Using a self-referencing technique Porterfield developed over the last decade, he and the team measured each egg with and without contaminants present. This allowed each embryo to serve as its own control, he said, providing more reliable results.

Porterfield said the technology could be used on other organisms. Study co-author and Purdue researcher Hugo Ochoa-Acuña has begun adjusting it to work with a type of crustacean.

A prototype could be ready to test in the field in four years if improvements continue, said Porterfield, a corresponding author. The technology currently tests immobilized eggs in a laboratory setting but there are plans to make the tool more versatile.

Porterfield also said he thinks the technology could have diverse uses. He imagines it could be conjugated with tumor cells to screen potential cancer drugs or help find new therapeutic targets.

During the study the technology detected four of five common pollutants tested, all known to act upon organisms in different ways: atrazine, cadmium, pentachlorophenol – an antifungal – and cyanide. It didn't register low levels of the insecticide malathion, possibly because fathead minnow embryos require more time to elapse for effects to become evident, Sanchez said.

Toxins can slow respiration by directly impeding it or they may stress the organism and cause it to burn more oxygen to provide energy for fighting the stressor, he said.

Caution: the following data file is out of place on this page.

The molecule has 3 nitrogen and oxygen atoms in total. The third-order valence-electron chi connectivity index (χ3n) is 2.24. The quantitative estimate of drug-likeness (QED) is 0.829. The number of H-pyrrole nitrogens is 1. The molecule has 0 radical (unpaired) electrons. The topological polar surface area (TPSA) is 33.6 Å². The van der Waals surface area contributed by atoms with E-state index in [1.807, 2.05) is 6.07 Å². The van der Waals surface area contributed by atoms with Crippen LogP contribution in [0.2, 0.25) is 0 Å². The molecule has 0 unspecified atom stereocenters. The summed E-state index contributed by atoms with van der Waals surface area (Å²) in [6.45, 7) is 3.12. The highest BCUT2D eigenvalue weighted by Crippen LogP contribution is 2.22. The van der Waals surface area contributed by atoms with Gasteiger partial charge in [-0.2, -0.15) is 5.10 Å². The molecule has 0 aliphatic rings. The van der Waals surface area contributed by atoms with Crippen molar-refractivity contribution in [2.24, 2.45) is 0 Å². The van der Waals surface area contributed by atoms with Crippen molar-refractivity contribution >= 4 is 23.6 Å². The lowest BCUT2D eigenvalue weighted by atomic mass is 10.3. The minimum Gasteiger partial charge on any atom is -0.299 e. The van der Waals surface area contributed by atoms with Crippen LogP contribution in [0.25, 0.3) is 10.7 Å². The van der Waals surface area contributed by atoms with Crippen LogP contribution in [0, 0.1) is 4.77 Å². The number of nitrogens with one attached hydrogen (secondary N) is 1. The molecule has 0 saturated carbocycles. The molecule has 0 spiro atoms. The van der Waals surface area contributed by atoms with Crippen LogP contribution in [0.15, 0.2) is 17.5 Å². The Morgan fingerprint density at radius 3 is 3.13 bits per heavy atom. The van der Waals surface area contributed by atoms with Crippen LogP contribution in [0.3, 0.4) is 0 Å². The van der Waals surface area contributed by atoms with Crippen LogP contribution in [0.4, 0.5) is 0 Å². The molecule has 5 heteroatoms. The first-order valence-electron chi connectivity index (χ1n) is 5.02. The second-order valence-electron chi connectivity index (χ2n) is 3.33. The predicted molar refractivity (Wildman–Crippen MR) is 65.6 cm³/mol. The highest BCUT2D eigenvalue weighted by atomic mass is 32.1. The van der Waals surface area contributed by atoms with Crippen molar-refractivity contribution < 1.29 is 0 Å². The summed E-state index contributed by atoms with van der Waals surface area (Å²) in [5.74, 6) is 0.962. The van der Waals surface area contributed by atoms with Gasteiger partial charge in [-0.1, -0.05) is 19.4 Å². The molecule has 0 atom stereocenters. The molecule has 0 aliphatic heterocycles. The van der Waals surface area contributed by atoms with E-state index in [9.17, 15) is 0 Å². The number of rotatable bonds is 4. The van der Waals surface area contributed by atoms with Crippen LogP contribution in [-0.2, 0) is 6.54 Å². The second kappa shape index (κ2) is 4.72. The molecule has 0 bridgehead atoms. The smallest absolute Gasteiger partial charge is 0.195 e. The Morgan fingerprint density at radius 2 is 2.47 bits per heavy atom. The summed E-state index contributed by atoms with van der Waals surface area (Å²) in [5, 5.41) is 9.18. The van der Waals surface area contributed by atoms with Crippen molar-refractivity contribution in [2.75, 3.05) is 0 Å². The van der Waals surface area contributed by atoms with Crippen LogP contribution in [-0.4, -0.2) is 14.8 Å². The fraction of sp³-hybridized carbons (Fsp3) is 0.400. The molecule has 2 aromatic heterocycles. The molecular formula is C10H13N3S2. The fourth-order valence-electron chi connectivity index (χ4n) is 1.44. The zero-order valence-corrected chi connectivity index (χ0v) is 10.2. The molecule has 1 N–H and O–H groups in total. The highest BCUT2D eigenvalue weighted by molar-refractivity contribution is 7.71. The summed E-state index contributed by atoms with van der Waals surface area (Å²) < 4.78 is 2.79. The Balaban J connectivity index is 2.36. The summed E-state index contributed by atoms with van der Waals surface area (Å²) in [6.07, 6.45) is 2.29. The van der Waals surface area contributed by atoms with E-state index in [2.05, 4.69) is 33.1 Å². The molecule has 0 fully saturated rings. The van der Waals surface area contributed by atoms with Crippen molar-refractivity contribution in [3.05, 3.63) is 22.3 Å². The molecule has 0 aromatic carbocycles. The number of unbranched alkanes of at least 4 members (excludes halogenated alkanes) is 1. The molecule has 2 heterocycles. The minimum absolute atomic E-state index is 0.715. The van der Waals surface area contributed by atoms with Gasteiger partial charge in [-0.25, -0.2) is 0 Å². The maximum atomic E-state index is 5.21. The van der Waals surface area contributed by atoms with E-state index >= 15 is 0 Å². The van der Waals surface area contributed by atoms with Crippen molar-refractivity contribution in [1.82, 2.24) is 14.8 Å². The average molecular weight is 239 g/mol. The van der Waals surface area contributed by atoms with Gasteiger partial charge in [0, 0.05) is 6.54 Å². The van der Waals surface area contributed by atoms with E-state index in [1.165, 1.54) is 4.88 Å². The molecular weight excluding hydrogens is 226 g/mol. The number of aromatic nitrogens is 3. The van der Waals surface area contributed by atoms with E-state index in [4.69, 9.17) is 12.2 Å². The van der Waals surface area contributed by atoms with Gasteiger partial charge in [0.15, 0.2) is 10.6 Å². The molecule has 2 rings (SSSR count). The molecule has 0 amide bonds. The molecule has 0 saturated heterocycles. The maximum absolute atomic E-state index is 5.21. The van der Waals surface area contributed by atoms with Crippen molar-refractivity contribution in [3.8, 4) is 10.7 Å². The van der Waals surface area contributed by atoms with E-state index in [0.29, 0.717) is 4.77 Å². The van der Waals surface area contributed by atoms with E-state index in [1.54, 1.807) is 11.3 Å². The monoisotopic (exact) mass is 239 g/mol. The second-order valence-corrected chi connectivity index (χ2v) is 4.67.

The most widely-used analogous technology monitors gill movements and other activities of bluegill fish with electrodes secured to the fish's bodies, Sepulveda said. The Purdue system could be advantageous as it records respiration in a sensitive life-stage and the optical equipment doesn't consume oxygen or require the same degree of calibration, Porterfield said.

The study, funded by Purdue's Center for the Environment and the U.S. Department of Education, was different from Sanchez's other research, which is primarily focused upon finding genes and proteins to serve as biomarkers for contaminant exposure in fish.

"This study was all the more exciting to be a part of due to its potential applications in protecting human health," he said.

Writer: Douglas M. Main, (765) 496-2050, dmain@purdue.edu
Sources: Marshall Porterfield, (765) 494-1190, porterf@purdue.edu
Marisol Sepúlveda, (765) 496-3428, mssepulv@purdue.edu
Brian Sanchez, (765) 494-9591, bcsanche@purdue.edu

Douglas M. Main | EurekAlert!
Further information:
http://www.purdue.edu

More articles from Ecology, The Environment and Conservation:

nachricht Plant seeds survive machine washing - Dispersal of invasive plants with clothes
11.09.2018 | Gesellschaft für Ökologie e.V.

nachricht Air pollution leads to cardiovascular diseases
21.08.2018 | Universitätsmedizin der Johannes Gutenberg-Universität Mainz

All articles from Ecology, The Environment and Conservation >>>

The most recent press releases about innovation >>>

Die letzten 5 Focus-News des innovations-reports im Überblick:

Im Focus: Goodbye, silicon? On the way to new electronic materials with metal-organic networks